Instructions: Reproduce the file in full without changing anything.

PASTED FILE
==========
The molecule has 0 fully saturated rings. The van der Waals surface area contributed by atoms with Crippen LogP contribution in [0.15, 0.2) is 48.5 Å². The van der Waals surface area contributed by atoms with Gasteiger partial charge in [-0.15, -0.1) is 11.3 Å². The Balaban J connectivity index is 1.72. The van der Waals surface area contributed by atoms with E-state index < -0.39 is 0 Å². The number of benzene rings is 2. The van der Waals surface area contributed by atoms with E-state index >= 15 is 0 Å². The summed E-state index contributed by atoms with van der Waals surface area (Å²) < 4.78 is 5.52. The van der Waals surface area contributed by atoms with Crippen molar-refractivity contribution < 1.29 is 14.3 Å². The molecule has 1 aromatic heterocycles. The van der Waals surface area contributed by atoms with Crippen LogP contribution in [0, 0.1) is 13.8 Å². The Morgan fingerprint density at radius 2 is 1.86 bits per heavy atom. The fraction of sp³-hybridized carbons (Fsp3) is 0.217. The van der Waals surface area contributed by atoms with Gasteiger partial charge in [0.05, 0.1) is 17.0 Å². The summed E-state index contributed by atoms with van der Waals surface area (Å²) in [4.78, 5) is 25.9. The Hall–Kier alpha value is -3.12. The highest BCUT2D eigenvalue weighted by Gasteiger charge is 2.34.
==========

The molecule has 0 fully saturated rings. The van der Waals surface area contributed by atoms with Crippen LogP contribution in [0.15, 0.2) is 48.5 Å². The van der Waals surface area contributed by atoms with Gasteiger partial charge in [-0.15, -0.1) is 11.3 Å². The Balaban J connectivity index is 1.72. The van der Waals surface area contributed by atoms with E-state index < -0.39 is 0 Å². The number of benzene rings is 2. The van der Waals surface area contributed by atoms with E-state index >= 15 is 0 Å². The summed E-state index contributed by atoms with van der Waals surface area (Å²) < 4.78 is 5.52. The van der Waals surface area contributed by atoms with Crippen molar-refractivity contribution < 1.29 is 14.3 Å². The molecule has 1 aromatic heterocycles. The van der Waals surface area contributed by atoms with Crippen LogP contribution in [0, 0.1) is 13.8 Å². The Morgan fingerprint density at radius 2 is 1.86 bits per heavy atom. The fraction of sp³-hybridized carbons (Fsp3) is 0.217. The van der Waals surface area contributed by atoms with Gasteiger partial charge in [0.05, 0.1) is 17.0 Å². The summed E-state index contributed by atoms with van der Waals surface area (Å²) in [4.78, 5) is 25.9. The Hall–Kier alpha value is -3.12. The highest BCUT2D eigenvalue weighted by Gasteiger charge is 2.34.